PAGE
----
No one expects to be an autism mom. Heck, I was worried enough about just being a mom. It is a challenging road to say the least. We love and care for our kiddos and want them to be as healthy and happy as possible. And while I would give anything to undo the suffering that happened to my child, I’m trying my best to learn a lot from the situation and to share what I’ve learned with others.
Christopher was born completely perfect – he developed normally and met all milestones at or ahead of schedule. At 14 months, he lost a lot of skills (talking, pointing, clapping), he stopped being a great eater, and he stopped napping and sleeping through the night. A rash gradually spread across his body and lasted for months. The worst part was, he was no longer his chirpy happy self. He was fussy and irritable and nothing seemed to cheer him up or soothe him. He used to be so social and aware of everyone around him – trying hard to make other people laugh by doing cute things or comforting the crying babies daycare. He no longer seemed to even notice anyone around him, let alone care about what was going on with them. I had no idea what was happening to my child. I was also 6 months pregnant with my second child and completely exhausted. When Christopher was 18 months old, he failed his M-CHAT and we were given a list of tests to get and specialists to see. At this point I also had a one month old baby who was the fussiest colicky thing ever. Even though he nursed beautifully after he was born, he was unable to do so later that same day and it never got better. My life revolved around feeding him. It would take almost 3 hours for him to get a full feeding in, with him vomiting on me multiple times in between until we both fell asleep exhausted and it started all over. Every once in awhile (usually after a huge burp), he would smile and I would think, “You’re a good guy – you just hurt so bad for some reason and I wish I could help you feel better.” During this time, Christopher was getting worse – he had terrible diarrhea throughout the day, peppered with tantrums or random inconsolable screaming. This was one of the worst times of my life. I was so tired I could barely function, my children were miserable – disintegrating before my eyes and I couldn’t help them, and I felt like a failure as a mother. I remember thinking that there was no way I could go on, and wondered how other parents did it. Surely this couldn’t be what normal parenthood was supposed to be like?
This whole time, I was researching, trying to find answers for what was happening to my boys and how to help them. After a few months, it dawned on my that Christopher had autism and how he got it. I delved into autism research in autism resources, recovery blogs, support groups, medical research, alternative treatments – anything and everything that could possibly help. We started a gluten-free casein-free diet, supplements and probiotics, and various therapies. When Christopher was two he was officially diagnosed with severe autism. We were told that early intervention and ABA (which we were getting) would be helpful, but there wasn’t much else we could do. I was already immersed in stories of autism treatment and recovery. My husband and I figured we didn’t have anything to lose by trying to get our beautiful baby boy back and if we didn’t try, well, then we certainly wouldn’t be able to right?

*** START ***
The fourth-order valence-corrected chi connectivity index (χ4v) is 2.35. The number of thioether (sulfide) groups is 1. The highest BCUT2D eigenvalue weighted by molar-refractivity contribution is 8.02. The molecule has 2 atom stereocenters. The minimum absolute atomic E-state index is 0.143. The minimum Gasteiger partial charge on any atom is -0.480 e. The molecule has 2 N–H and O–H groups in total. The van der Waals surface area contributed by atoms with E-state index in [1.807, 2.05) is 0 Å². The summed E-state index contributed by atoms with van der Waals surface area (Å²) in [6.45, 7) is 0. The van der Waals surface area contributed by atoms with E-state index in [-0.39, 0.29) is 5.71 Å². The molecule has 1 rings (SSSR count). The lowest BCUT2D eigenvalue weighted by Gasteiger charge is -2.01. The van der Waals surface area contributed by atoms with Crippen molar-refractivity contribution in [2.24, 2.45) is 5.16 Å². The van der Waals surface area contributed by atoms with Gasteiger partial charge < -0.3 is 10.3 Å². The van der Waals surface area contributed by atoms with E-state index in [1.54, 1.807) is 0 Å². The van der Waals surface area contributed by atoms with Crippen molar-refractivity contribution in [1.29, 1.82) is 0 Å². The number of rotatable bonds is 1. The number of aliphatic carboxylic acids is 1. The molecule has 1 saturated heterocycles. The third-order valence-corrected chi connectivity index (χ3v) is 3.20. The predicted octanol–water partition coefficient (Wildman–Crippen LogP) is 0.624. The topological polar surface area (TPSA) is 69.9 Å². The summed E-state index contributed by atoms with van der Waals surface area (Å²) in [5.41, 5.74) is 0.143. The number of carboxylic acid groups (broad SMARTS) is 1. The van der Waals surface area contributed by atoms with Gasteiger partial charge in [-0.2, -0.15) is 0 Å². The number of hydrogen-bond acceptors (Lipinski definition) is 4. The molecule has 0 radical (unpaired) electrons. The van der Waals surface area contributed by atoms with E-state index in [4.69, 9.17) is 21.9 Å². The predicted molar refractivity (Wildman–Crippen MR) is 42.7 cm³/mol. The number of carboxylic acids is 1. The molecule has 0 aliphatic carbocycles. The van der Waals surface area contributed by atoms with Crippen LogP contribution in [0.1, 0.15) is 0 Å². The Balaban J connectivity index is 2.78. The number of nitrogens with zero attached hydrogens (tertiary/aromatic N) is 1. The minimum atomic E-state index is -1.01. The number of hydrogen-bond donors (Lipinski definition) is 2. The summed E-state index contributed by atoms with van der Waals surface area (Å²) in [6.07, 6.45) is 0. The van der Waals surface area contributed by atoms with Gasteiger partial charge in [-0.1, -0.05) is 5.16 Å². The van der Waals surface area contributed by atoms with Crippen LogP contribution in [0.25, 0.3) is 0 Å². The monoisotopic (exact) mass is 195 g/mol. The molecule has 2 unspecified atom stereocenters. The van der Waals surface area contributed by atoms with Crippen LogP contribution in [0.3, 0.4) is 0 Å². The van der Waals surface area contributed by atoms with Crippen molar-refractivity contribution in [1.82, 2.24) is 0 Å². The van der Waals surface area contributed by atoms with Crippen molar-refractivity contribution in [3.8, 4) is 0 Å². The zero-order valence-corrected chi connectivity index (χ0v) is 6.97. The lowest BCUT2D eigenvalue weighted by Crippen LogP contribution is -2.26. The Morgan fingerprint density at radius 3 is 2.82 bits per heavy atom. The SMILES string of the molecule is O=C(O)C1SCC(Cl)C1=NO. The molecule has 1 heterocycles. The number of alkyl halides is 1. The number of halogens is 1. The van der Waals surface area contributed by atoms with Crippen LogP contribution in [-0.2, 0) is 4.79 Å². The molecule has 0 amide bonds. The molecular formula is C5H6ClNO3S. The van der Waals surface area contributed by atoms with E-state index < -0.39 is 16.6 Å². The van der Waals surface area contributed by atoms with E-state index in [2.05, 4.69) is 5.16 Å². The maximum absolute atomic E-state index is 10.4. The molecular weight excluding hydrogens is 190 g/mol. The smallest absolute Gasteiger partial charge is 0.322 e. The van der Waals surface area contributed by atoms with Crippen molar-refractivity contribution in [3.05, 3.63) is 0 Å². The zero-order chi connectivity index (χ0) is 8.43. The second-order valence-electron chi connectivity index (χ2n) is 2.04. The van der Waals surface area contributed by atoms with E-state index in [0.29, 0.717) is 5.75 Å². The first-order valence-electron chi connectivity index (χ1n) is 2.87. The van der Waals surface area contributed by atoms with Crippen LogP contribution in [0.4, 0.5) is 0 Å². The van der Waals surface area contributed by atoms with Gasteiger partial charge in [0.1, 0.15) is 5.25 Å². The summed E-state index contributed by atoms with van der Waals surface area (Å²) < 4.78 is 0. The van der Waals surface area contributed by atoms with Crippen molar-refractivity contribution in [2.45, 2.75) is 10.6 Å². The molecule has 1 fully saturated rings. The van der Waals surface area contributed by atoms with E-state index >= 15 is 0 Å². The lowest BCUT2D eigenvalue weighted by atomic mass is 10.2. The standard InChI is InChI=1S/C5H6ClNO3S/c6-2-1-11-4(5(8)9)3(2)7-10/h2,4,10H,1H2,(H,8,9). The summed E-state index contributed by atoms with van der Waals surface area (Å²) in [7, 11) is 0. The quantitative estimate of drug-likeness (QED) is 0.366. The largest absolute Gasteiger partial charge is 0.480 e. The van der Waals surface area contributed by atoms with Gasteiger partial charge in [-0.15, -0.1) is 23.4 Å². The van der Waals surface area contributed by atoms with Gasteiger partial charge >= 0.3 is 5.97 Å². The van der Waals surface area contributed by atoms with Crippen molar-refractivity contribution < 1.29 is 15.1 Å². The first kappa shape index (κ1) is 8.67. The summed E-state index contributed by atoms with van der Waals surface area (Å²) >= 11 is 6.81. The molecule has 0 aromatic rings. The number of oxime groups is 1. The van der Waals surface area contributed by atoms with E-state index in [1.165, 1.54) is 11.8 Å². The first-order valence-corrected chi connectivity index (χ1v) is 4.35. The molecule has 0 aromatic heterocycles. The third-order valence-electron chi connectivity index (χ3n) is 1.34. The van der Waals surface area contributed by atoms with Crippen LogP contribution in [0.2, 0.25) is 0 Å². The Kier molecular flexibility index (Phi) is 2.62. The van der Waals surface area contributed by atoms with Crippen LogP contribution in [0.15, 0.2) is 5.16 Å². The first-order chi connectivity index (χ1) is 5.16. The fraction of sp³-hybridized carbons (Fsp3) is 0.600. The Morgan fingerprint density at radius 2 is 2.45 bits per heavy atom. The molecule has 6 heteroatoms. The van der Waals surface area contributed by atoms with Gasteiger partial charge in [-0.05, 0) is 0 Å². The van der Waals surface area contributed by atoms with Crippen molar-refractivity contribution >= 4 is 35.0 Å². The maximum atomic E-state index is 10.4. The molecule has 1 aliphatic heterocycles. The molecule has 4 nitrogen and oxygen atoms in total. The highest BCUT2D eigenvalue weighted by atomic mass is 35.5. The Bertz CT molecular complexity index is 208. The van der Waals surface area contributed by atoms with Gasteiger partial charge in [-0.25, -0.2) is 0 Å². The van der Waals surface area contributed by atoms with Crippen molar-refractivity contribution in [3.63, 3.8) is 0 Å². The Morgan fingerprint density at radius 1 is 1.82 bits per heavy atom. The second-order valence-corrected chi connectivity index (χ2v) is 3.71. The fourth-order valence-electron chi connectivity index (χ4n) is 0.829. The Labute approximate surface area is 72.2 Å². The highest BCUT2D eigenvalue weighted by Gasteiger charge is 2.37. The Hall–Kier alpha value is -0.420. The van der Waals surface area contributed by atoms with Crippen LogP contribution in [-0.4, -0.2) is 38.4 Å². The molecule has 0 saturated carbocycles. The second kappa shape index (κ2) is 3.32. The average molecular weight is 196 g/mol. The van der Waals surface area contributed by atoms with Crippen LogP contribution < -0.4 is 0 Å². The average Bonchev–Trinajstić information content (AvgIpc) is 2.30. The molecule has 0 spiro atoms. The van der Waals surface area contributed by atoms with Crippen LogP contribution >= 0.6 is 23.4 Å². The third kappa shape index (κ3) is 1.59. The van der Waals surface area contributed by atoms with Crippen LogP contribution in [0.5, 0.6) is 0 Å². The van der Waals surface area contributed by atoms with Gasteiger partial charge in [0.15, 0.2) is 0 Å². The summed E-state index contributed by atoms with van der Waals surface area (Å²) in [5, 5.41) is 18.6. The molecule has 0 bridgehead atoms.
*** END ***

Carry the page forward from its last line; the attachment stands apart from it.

6+ years later, Christopher still has a long way to go. But, he is much healthier and happier than at the time of his initial diagnosis. He is thriving in his school, starting to say a few words, and he is by far the best eater in our house. We will NEVER give up trying to heal Christopher and be the person he was meant to be.
So, that’s a brief version of our story. When I started the autism journey I knew NOTHING about how to advocate for Christopher, what services he was entitled to under FAPE (I didn’t even know what FAPE was, and it’s a free and appropriate public education in the least restrictive environment if you didn’t know either). I knew NOTHING about how to help him medically. I knew NOTHING about how to navigate the complex ever-changing insurance system. Part of the reason I started this website is to share what I have learned with other parents. When you first get an autism diagnosis, you have no idea where to start and it is impossible not to feel overwhelmed, scared, and confused.
Autism is also very lonely. It is so much easier to isolate yourself than to listen to other parents’ stories of normal childhood antics while you wonder what happened to your child, if you’ll ever be able to take him out in public without a massive meltdown or worse, or if you’ll ever hear her say “I love you.” My saving grace has been the other amazing autism parents I’ve met on this journey. I honestly don’t know where I would be without their guidance, knowledge, love, support, and friendship.
So, I invite you to share this journey with me. I promise to be honest, sometimes brutally so, and include the good, the bad, and the ugly (I might even share the Great Shit Event of 2013 at some point *UPDATE-here it is*) – because parents who are in this need to know that they are not alone. There is always someone there who has been in your shoes, there is always something new to try, and there is always HOPE. Never give up or stop BELIEVING in your child!
Thank you for being a part of our crazy autism world. I hope that you can find some comfort, camaraderie, and even a few chuckles at HolisticallyWhole.com (see some of our recent adventures below). Wishing you hope and joy.
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